Suicides in National Parks Increase in 2008

Friday, 02 January 2009
Here is a pretty sad story and to be honest, not one that I even thought happened. I guess I had never thought about it before. According to some recently released search and rescue stats for 2008, suicide rates increased in national parks in 2008.

At least 33 people killed themselves in 2008 at a national park, which is up from 27 in 2007.

One of the questions that people have been asking is why a national park?

"People are looking for a place with solace and comfort and beauty, and we have a lot of them," said Lane Baker, the Park Service's chief of law enforcement, security and emergency services.

"They come here in the happiest of times and unfortunately some choose to come in the saddest time of their lives," said one park superintendent, Joan Anzelmo.

Suicides can take a toll emotionally on rangers and financially for agencies that are part of search-and-recovery operations. After a gentleman went missing in Glacier, for instance, 30 to 40 people from a handful of agencies looked for him. In other places, recovering bodies or cars that go over cliffs can be dangerous and expensive.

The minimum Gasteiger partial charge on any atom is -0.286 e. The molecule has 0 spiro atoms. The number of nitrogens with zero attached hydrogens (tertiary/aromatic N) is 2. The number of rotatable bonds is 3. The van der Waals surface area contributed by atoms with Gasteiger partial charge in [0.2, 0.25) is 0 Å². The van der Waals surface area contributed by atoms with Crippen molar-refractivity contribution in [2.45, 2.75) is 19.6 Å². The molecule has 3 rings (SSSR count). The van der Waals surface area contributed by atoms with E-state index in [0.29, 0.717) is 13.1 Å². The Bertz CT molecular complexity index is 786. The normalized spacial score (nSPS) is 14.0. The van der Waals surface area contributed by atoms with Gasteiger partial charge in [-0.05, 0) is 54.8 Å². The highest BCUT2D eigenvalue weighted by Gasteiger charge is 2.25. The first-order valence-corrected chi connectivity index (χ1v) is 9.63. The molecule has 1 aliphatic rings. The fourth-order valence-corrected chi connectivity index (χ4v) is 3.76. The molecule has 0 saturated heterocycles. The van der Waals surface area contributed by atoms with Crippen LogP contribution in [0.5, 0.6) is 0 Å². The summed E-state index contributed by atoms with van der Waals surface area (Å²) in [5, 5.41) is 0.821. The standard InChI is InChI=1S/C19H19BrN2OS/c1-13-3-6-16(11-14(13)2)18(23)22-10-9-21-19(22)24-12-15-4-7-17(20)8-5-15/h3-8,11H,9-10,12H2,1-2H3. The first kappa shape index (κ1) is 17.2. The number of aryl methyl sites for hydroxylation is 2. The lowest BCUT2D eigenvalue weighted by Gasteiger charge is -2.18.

Most law enforcement rangers in national parks are also trained in emergency medicine, which includes strategies in dealing with people in crisis. Some park employees are taught to keep an eye out for notes taped to steering wheels and at least one park, Colorado National Monument, has contemplated closing certain areas at night.

Several suicides are prevented by rangers each year, but it would be impossible to stop them all.

"I think anybody that does the kind of work that we do would like to offer hope to anybody that's at that point of despair in their life," Baker said. "But I'm not sure we can do anything to change that."

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David Johnston

David Johnston

David Johnston has been introducing people to the sport of sea kayaking for the past 15 years. He is a senior instructor trainer with Paddle Canada and teaches for several paddling schools in Ontario, Canada. Full Bio.

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